Don't fight the Fed

‘Don’t’ fight the Fed’

Four of the most important words in investing

For years I heard seasoned investors repeat this mantra but only recently - watching the S&P have its worst December since 1931, followed by its best January since 1987 - have I come to fully appreciate the weight of these words.

So, what does it mean? At its most basic level, it means that central banks and their stimulus policies can sometimes drive the market much more than individual investment ideas or the reality-based economic fundamentals of the time. So, it helps to understand central bank policy as well as the underlying investments themselves. It can often explain why markets are moving in a direction that seems to defy the deteriorating economic picture.

Notably, when the US Federal Reserve (the ‘Fed’) or the European Central Bank or Japan for that matter, shifts monetary policy, either officially or in the language they use, an investor should take the pivot seriously. Either get on board or get out of the way. Park your emotions, set aside the deteriorating global picture (at least in the near term). Liquidity moves markets. Don’t fight the fed, you will get burned.

Case study 1: First Quarter 2019

Following the worst December since 1931, January 2019 marked the best January since 1987. So, what happened? The US authorities tried to take the world markets off the ten year ‘Quantitative Easing’ life support that had been introduced during the great financial crisis. But the project failed and markets started to crash, prompting FED chairman Jay Powell to shift to a more dovish tone on Friday 4th January. Powell said the Fed would take a “patient” approach to monetary policy tightening. Though not an official Fed meeting, these words fuelled a rally that had already begun from extreme oversold levels.

The rally was sustained further on 30th January at the official Fed Meeting, where the Fed dropped hike language while at the same time indicating greater flexibility on reducing the size the Fed balance sheet. The central bank “will be patient as it determines what future adjustments to the target range for the federal funds rate may be appropriate”

By the end of February, the S&P 500 would have rallied near 20% from the 24th December lows. During that time, global economic data deteriorated. But the Fed pivot carried more weight, at least in the short term. The First quarter 2019 experience would suggest that perhaps all it takes is a shift in tone or rhetoric from the FED, even if not delivered at an official meeting.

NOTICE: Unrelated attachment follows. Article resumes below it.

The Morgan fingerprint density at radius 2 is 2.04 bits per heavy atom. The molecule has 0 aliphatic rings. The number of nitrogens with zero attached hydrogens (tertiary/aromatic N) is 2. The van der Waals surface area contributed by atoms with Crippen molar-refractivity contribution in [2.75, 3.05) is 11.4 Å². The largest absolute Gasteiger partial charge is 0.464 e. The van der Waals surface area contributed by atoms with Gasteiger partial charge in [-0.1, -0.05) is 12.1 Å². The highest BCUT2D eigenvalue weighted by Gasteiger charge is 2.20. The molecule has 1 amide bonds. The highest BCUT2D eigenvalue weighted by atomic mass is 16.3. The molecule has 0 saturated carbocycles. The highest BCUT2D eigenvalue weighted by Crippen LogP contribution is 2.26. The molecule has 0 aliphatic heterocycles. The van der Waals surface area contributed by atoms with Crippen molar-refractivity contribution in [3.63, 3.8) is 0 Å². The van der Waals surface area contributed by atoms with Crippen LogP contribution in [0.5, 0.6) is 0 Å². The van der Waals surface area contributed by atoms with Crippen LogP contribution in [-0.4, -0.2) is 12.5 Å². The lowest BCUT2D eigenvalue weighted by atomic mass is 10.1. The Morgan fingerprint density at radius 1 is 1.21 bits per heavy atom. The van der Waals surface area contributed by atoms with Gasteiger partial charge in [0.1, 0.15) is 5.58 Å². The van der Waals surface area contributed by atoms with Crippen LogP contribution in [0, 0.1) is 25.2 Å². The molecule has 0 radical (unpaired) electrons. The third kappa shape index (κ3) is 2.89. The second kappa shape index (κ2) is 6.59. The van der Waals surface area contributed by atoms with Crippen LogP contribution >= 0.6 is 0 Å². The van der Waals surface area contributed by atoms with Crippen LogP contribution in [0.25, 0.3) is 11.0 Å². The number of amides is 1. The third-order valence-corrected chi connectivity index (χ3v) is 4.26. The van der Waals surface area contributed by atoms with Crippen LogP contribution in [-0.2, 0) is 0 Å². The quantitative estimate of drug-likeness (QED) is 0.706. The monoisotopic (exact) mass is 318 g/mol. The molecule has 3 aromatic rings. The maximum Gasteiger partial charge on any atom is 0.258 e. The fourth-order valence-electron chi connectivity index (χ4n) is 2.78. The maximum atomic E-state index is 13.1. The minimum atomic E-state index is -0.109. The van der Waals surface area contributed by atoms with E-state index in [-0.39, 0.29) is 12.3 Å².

Case Study 2: 2012 European Sovereign Crisis

Look back also to summer 2012, a sovereign debt crisis was unfolding which looked to be running out of control. On 26th July the head of the ECB Mario Draghi made a famous speech where he said the ECB would ‘do whatever it takes’, saying; “Within our mandate, the ECB is ready to do whatever it takes to preserve the euro. And believe me, it will be enough.” These words proved a huge catalyst, compressing yields on government debt and boosting markets. The German DAX index would go on to rise 40% within 18 months of this meeting. This was, in retrospect, a rare opportunity.

Case Study 3: Japan, summer 2016

At the start of August of 2016 Japanese Prime Minister Shinzo Abe’s cabinet approved 13.5 trillion yen ($132.04 billion) in fiscal measures as part of efforts to revive the flagging economy. I recall at the time, a lot of macro funds and seasoned investors knew the implications of this stimulus and piled into Japan funds and stocks. Over the next 18 months the main Nikkei 225 index would rise more than 40%.

This is not advice to be applied to the current market. At some point the great stimulus experiment will run out, the can will have been kicked too far down the road, central banks will have run out of firepower, their words and initiatives will lose their power. Many think we are already there. This is just an observation on the historical significance of the four words: ‘Don’t fight the Fed

Fed Hikes :grin:


This is great stuff @Qualityinvestor. Do you know of any examples when ‘fighting the fed’ has worked and stocks did well despite central bank tightening?

Nice to see another Federer fan too. :tennis:


Thanks Toby. I’m glad it helps.

Yes, history suggests that rising rates aren’t necessarily a headwind. In fact, the opposite

According to Vanguard, periods of rising rates almost always coincide with market gains, even if the move higher in stocks is typically modest. The asset-managing giant looked at data covering the past 50 years, which included 11 periods where the Fed raised rates. The market rose in 10 of the 11 periods, as seen in the following chart.

“Hiking regimes often take place when the economy is performing strongly and earnings growth is robust, and therefore stocks tend to perform respectably during those periods,” wrote Joseph Davis, Vanguard’s chief economist.

I would argue that the recent attempts at interest rate tightening came amid the backdrop of record global debt, and slowing global growth, which caused global markets to have a a more severe downward reaction than precedent guided.

I should say that government economic policy is not my expertise. I spend most of my time hunting out and studying great companies to invest in. But I was at the coalface in 2012, 2016 and recently and feel that the impact from government stimulus policy is worth understanding. :grinning: